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Alcalá de Henares, Madrid, Spain
I recently earned my Masters in History at NWMSU and am now working as a language assistant in a Spanish elementary school.

Sunday, January 10, 2010

Italian Interlude: Part Tre

The next morning we planned to visit the catacombs, which lie along the Via Appia Antica (or Ancient Appian Way), an original road from the Roman Empire which runs outside the city. It was used originally for the military and became a heavily traveled and busy road. Now little remains there but scattered ruins. We took the bus to the city center and walked past the Roman Forum and Colosseum to get there. On the way we walked past the ruins of the Circus Maximus, a track used for chariot races which had been used as early as the Etruscan times (1200-550BC).

We walked to the road that turned to the Appain Way where we waited at a stop for a bus to take us to the start of the old road. We waited some more. Then we waited. After further waiting we decided to walk the way. We actually saw some interesting things along the way:

Here is a photo of some of the original Roman stone road:
One place along the way was a recently excavated site called Capo di Bove. It was a villa from the Imperial era and contained many baths. Some tile floors were still intact. The structure was similar in style to the Roman villa in Alcalá de Henares, Casa de Hippolytus.
While taking picture of Capo di Bove, a cat ran up to me and followed me around the site. Here's the cat trying to steal some pastries I bought at a little store on the Appian Way:
We saw the tomb of Cecilia Metella along the way. She was the daughter of a Roman consul in the Republican era whose husband, a wealthy noble, constructed a tomb for her. The tower of the tomb remains in good condition:

We then visited one of the catacombs, the Catacombs of San Sebastiano. Here is the entrance:

The catacombs are underground burial chambers from the Roman Imperial era. This one in particular (as well as most others) were for Christians who could not be buried elsewhere because of scarcity of land. Also the persecution of Christians during the early Imperial era lead to these burials in secret underground chambers. The Catacomb of San Sebastiano was used from the second century AD until the early middle ages. Its most impressive room included three structures which looked like houses carved from the rock complete with windows, front doors, and decorative paintings. Most of the bodies have been moved and none were visible (as is the case with the catacombs of Paris).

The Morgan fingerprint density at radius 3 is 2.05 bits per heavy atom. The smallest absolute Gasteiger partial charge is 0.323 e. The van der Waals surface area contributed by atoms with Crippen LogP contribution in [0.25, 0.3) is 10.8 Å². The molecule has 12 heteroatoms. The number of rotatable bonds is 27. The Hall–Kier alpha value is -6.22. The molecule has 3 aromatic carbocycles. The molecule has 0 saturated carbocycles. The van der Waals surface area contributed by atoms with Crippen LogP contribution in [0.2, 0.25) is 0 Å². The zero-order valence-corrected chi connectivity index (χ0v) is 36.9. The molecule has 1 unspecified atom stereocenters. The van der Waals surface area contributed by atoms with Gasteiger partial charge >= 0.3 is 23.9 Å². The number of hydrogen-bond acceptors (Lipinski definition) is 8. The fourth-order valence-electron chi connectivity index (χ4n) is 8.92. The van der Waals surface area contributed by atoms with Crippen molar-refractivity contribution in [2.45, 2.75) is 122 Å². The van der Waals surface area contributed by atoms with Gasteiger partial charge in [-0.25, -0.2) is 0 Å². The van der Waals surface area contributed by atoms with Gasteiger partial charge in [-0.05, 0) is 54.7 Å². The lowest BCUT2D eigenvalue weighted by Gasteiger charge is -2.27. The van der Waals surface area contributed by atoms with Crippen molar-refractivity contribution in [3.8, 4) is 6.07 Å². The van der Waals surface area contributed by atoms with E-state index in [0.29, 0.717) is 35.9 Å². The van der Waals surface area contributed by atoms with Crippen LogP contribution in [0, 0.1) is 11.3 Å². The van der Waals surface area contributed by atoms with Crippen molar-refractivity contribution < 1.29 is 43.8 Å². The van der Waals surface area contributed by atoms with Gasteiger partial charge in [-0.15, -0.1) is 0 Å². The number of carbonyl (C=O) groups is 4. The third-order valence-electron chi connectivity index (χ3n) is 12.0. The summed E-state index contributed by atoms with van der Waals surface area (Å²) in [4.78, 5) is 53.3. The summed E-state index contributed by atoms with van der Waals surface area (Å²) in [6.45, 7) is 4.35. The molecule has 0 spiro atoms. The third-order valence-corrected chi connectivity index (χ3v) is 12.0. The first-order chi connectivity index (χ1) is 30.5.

After the catacombs we walked back to the center of Rome. I got these pictures along the way:

That night we walked around the central area and I found a cool store that was advertised by its sign as an "Oddities Shop." It was close to the Pantheon and seemed like something out of a Ray Bradbury novel (especially as I couldn't find it to get better pictures the next time I was downtown). Mostly everything in it was expensive, but it was fun to look at. There was a giant wooden statue of a Tahitian god with red jewels for eyes (which looked like they glowed in the dim light). The walls and shelves were decorated with several tin toys from the early twentieth century, old travel advertisements, and antique, framed tarot cards. A black-and-white television played an old film of a magician performing traditional tricks (pulling rabbits out of top hats) and the back of the store sold supplies for magicians and had a fortune-telling machine with a crystal ball. Here is a picture of the store-front window:
The next morning I got some cannolis from a market near our place. These are pastries stuffed with sweetened ricotta chesse and chopped pistachios, sprinkled with powdered sugar, and had a candied orange-peel on either end. They were less sweet than the cannolis I've had in the United States:
The next day we moved from Plus Camping Roma to another hostel because we could only make the booking for seven days. The other hostel was in the central area, close to Termini train station and was called the Yellow. It was run by Americans and Australians. We checked our stuff there, then returned to the Pantheon where we were able to visit the interior. It was quite impressive and included several tombs such as Vittorio Emanuele II and Raphael. The most striking feature of the interior is the giant dome roof with the open hole in the center:
After visiting the Pantheon, we walked to Villa Borghese, a large late-Renaissance villa on the outskirts of Rome constructed for Scipione Borghese who was a Cardinal, member of the nobility, and an art collector. I wanted to visit the Galleria Borghese which has a collection of Bernini sculptures, but reservations had to be made several days in advance. Instead I walked around the villa, taking pictures of the gardens and buildings:
On the way back from Villa Borghese, we walked through Piazza Barberini where Bernini's Fountain of Triton is located:
We also walked down the Via delle Quattro Fontane, a street with an intersection in which each corner has one of four similar fountains:

1 comment:

  1. Eric,
    This has been so much fun to read. Your camera takes very good photos. The food looks much better in Rome!